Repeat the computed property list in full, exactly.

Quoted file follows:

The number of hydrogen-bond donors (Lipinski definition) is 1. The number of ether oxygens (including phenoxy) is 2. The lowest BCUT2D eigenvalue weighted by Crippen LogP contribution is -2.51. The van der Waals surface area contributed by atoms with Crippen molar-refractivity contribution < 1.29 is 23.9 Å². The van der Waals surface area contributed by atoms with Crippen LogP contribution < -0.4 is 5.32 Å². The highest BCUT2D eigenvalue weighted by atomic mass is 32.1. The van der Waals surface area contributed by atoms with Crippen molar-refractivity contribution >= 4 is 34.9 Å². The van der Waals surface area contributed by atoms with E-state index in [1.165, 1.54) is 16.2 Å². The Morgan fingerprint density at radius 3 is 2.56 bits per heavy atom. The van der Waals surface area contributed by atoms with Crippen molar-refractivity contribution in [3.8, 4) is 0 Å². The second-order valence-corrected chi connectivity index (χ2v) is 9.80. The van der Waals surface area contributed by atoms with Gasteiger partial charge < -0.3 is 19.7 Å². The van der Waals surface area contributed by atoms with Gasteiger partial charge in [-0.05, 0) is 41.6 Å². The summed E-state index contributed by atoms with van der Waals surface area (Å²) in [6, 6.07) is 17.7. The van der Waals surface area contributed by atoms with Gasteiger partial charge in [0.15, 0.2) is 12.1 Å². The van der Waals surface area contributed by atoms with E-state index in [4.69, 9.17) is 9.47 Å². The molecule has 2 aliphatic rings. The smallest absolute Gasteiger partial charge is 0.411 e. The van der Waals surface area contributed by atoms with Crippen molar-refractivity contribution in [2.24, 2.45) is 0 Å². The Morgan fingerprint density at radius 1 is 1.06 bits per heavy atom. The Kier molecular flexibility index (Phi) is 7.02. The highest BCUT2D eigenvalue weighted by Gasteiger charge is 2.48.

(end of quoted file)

The number of hydrogen-bond donors (Lipinski definition) is 1. The number of ether oxygens (including phenoxy) is 2. The lowest BCUT2D eigenvalue weighted by Crippen LogP contribution is -2.51. The van der Waals surface area contributed by atoms with Crippen molar-refractivity contribution < 1.29 is 23.9 Å². The van der Waals surface area contributed by atoms with Crippen LogP contribution < -0.4 is 5.32 Å². The highest BCUT2D eigenvalue weighted by atomic mass is 32.1. The van der Waals surface area contributed by atoms with Crippen molar-refractivity contribution >= 4 is 34.9 Å². The van der Waals surface area contributed by atoms with E-state index in [1.165, 1.54) is 16.2 Å². The Morgan fingerprint density at radius 3 is 2.56 bits per heavy atom. The van der Waals surface area contributed by atoms with Crippen molar-refractivity contribution in [3.8, 4) is 0 Å². The second-order valence-corrected chi connectivity index (χ2v) is 9.80. The van der Waals surface area contributed by atoms with Gasteiger partial charge < -0.3 is 19.7 Å². The van der Waals surface area contributed by atoms with Gasteiger partial charge in [-0.05, 0) is 41.6 Å². The summed E-state index contributed by atoms with van der Waals surface area (Å²) in [6, 6.07) is 17.7. The van der Waals surface area contributed by atoms with Gasteiger partial charge in [0.15, 0.2) is 12.1 Å². The van der Waals surface area contributed by atoms with E-state index in [4.69, 9.17) is 9.47 Å². The molecule has 2 aliphatic rings. The smallest absolute Gasteiger partial charge is 0.411 e. The van der Waals surface area contributed by atoms with Crippen molar-refractivity contribution in [2.24, 2.45) is 0 Å². The Morgan fingerprint density at radius 1 is 1.06 bits per heavy atom. The Kier molecular flexibility index (Phi) is 7.02. The highest BCUT2D eigenvalue weighted by Gasteiger charge is 2.48.